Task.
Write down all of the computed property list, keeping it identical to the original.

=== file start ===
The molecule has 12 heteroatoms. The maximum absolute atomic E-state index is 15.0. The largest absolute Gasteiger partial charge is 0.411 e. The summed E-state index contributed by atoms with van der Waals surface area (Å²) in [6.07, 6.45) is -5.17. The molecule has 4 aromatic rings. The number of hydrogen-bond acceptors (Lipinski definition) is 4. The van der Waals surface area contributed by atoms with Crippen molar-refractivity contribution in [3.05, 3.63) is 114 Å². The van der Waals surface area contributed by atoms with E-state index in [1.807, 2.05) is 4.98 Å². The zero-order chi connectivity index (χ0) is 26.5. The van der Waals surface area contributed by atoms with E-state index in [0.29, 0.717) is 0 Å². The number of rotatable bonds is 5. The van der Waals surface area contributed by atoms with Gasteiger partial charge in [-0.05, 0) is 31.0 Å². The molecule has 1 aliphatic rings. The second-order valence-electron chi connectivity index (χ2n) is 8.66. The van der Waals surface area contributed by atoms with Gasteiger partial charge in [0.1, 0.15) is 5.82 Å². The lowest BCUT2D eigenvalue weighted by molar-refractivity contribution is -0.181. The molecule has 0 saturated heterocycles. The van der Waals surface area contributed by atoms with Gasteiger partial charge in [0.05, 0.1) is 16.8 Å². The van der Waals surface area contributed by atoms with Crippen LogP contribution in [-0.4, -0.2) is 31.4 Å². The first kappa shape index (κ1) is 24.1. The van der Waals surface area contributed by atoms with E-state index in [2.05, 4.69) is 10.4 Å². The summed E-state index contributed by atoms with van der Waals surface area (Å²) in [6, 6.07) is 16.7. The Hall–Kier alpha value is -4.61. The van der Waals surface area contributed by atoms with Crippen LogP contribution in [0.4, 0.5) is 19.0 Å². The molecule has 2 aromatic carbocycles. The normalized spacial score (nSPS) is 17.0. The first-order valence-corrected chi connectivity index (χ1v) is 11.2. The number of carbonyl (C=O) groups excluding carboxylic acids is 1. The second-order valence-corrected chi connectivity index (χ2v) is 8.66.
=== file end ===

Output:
The molecule has 12 heteroatoms. The maximum absolute atomic E-state index is 15.0. The largest absolute Gasteiger partial charge is 0.411 e. The summed E-state index contributed by atoms with van der Waals surface area (Å²) in [6.07, 6.45) is -5.17. The molecule has 4 aromatic rings. The number of hydrogen-bond acceptors (Lipinski definition) is 4. The van der Waals surface area contributed by atoms with Crippen molar-refractivity contribution in [3.05, 3.63) is 114 Å². The van der Waals surface area contributed by atoms with E-state index in [1.807, 2.05) is 4.98 Å². The zero-order chi connectivity index (χ0) is 26.5. The van der Waals surface area contributed by atoms with E-state index in [0.29, 0.717) is 0 Å². The number of rotatable bonds is 5. The van der Waals surface area contributed by atoms with Gasteiger partial charge in [-0.05, 0) is 31.0 Å². The molecule has 1 aliphatic rings. The second-order valence-electron chi connectivity index (χ2n) is 8.66. The van der Waals surface area contributed by atoms with Gasteiger partial charge in [0.1, 0.15) is 5.82 Å². The lowest BCUT2D eigenvalue weighted by molar-refractivity contribution is -0.181. The molecule has 0 saturated heterocycles. The van der Waals surface area contributed by atoms with Gasteiger partial charge in [0.05, 0.1) is 16.8 Å². The van der Waals surface area contributed by atoms with Crippen LogP contribution in [-0.4, -0.2) is 31.4 Å². The first kappa shape index (κ1) is 24.1. The van der Waals surface area contributed by atoms with E-state index in [2.05, 4.69) is 10.4 Å². The summed E-state index contributed by atoms with van der Waals surface area (Å²) in [6, 6.07) is 16.7. The Hall–Kier alpha value is -4.61. The van der Waals surface area contributed by atoms with Crippen LogP contribution in [0.4, 0.5) is 19.0 Å². The molecule has 2 aromatic carbocycles. The normalized spacial score (nSPS) is 17.0. The first-order valence-corrected chi connectivity index (χ1v) is 11.2. The number of carbonyl (C=O) groups excluding carboxylic acids is 1. The second-order valence-corrected chi connectivity index (χ2v) is 8.66.